• Plan for climate change related risk: Recognizing the threat that climate change poses to Federal facilities, operations and programs, the E.O. builds on the first-ever set of Federal agency adaptation plans released earlier this year and directs Federal agencies to develop and implement strategies to evaluate and address their most significant climate change related risks.  

To implement these actions, the E.O. establishes an interagency Council on Climate Preparedness and Resilience, chaired by the White House and composed of more than 25 agencies. To assist in achieving the goals of the E.O., these agencies are directed to consider the recommendations of the State, Local, and Tribal Leaders Task Force on Climate Preparedness and Resilience.”

Read the FACT SHEET, here

President Obama issues new Executive Order, “Preparing the United States for the Impacts of Climate Change." The new EO, issued November 1st, directs the agencies to

1) Federal infrastructure spending will have to take climate into account. Agencies are supposed to examine their policies and find ways to help states prepare for the effects of climate change.

So, for example, federal disaster-relief programs that help coastal communities rebuild after a storm or flood will have to take into account the possibility that the next storm or flood could be even worse. Likewise, roads and bridges built with federal money will have to be planned with changing climate conditions — such as future sea-level rise — in mind.

2) Water- and land- management will get revamped. Agencies like the Environmental Protection Agency and the Department of Interior will have to review their land- and water-management policies to take shifting conditions into account.

For example, agencies will have to ”evaluate how to better promote natural storm barriers such as dunes and wetlands” and figure out “how to protect the carbon sequestration benefits of forests and lands to help reduce the carbon pollution that causes climate change.” (The EPA has already released its plans to this effect.)

3) The federal government will try to provide better data on what climate impacts are actually coming. As part of the executive order, federal agencies are supposed to offer better information “that state, local, and private-sector leaders need to make smart decisions.” - WaPo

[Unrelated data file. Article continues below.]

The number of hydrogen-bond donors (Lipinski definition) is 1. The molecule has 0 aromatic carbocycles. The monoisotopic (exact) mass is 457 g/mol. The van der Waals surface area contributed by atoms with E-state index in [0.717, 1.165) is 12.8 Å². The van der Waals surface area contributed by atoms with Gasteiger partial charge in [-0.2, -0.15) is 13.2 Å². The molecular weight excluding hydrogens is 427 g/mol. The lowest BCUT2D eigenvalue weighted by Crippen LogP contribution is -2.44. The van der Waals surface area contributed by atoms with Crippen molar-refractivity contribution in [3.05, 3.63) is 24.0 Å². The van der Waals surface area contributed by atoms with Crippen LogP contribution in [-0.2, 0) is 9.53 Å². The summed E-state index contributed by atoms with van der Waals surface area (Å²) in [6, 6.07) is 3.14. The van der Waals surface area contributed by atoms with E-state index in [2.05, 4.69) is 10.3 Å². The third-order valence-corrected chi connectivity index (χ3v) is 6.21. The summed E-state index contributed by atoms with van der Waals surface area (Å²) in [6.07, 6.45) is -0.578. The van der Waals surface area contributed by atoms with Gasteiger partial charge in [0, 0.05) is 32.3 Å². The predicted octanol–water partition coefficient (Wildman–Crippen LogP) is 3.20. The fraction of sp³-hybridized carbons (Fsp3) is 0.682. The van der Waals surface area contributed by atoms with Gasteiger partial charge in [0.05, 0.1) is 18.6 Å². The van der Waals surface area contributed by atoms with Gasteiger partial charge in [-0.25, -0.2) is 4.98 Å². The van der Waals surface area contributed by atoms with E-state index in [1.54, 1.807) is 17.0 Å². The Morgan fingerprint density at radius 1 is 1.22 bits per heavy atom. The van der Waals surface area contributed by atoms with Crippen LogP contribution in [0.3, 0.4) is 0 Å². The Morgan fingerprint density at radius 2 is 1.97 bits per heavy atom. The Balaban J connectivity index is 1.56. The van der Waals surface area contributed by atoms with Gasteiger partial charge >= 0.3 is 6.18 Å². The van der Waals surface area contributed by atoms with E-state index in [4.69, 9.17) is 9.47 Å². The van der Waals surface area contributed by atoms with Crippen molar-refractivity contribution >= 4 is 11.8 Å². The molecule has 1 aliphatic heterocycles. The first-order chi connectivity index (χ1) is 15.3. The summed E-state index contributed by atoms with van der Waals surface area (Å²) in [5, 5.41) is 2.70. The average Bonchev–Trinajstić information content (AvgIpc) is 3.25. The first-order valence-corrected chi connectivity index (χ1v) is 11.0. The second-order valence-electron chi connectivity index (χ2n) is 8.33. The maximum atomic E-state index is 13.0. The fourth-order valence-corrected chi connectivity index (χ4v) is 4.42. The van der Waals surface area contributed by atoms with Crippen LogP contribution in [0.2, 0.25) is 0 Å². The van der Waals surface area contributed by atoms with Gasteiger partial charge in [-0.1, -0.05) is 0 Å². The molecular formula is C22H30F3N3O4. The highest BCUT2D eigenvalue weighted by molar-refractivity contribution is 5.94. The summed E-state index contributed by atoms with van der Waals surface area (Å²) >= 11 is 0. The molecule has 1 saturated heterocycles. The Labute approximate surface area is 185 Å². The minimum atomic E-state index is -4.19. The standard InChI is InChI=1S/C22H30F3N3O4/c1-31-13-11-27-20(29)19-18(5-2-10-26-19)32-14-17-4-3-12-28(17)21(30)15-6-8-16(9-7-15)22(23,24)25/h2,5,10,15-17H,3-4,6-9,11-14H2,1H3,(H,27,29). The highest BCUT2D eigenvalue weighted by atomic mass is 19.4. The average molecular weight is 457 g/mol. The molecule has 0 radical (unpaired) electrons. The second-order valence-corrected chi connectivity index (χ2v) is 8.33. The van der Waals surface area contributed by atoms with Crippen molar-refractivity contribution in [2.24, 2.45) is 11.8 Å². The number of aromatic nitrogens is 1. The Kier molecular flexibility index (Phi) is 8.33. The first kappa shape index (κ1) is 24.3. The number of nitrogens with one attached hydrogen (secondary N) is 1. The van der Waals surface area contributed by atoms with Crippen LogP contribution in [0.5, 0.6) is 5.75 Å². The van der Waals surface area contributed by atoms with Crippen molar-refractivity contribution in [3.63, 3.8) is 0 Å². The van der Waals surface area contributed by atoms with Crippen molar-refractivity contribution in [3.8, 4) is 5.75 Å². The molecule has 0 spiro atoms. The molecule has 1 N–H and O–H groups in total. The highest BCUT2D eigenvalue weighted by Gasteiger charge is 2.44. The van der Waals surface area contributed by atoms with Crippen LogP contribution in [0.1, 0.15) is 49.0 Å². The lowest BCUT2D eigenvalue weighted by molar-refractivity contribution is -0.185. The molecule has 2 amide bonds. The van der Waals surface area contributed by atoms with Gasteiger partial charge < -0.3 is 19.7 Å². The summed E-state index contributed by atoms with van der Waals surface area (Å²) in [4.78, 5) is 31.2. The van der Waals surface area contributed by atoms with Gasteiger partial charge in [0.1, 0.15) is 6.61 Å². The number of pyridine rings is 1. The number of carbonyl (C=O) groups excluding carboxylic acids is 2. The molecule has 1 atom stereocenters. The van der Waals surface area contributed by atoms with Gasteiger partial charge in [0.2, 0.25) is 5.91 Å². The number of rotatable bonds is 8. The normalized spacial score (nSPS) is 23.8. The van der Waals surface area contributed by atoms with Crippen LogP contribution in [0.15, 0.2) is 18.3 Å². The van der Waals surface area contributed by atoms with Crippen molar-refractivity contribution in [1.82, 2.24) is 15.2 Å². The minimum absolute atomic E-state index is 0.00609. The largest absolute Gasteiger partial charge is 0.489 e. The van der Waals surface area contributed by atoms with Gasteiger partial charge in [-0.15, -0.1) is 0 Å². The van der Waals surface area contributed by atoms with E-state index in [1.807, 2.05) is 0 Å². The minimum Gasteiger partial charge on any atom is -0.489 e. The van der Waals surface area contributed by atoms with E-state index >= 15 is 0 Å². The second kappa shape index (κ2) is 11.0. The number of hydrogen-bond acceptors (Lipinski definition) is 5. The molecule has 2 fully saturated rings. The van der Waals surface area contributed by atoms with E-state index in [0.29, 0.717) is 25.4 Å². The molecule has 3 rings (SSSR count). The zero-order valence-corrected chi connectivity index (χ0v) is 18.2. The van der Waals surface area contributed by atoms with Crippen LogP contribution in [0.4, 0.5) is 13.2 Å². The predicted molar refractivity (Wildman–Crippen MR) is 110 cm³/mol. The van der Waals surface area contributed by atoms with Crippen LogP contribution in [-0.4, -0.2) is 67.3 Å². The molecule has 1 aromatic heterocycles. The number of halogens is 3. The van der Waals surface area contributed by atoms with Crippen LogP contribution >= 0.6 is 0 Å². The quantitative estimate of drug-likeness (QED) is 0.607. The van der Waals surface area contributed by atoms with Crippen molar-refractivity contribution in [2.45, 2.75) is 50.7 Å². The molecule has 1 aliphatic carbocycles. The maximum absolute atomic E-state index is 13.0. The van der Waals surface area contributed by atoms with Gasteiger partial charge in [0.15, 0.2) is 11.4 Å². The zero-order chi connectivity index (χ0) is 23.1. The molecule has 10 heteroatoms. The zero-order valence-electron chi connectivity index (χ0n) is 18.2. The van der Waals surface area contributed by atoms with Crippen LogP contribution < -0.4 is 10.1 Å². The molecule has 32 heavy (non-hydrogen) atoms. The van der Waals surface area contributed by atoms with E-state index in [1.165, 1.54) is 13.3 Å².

It’s an integrative approach, folding climate science and data into decision making at the federal level. Each agency was directed to create an adaptation policy back in 2011. Now the agencies have to implement their plans and use the National Climate Assessment and other findings from peer-reviewed climate scientists. This new EO builds upon several(!) orders by the President, including Executive Order 13514, which I wrote about here.

Secretary Jewell personally welcomes back furloughed employees from Dept. of Interior.

70,000 Interior employees are back on the job, as national parks, wildlife refuges, public lands, energy bureaus, and BIA offices begin to re-open.

Excellent reporting by Carey Gillam of Reuters. Gillam dives into how the ranchers and families will cope with the losses. The federal government shut down comes into play, as does a tax-payer subsidized bailout for their losses under the - imo - ridiculously bloated and unfairly skewed US Farm Bill.

The story of why nearly 100,000 head of cattle perished is a complicated one, one not just due to freak weather. And Gillam really nails it.

Via Reuters

Video. Via NBC.

Waste of time. Via The Hill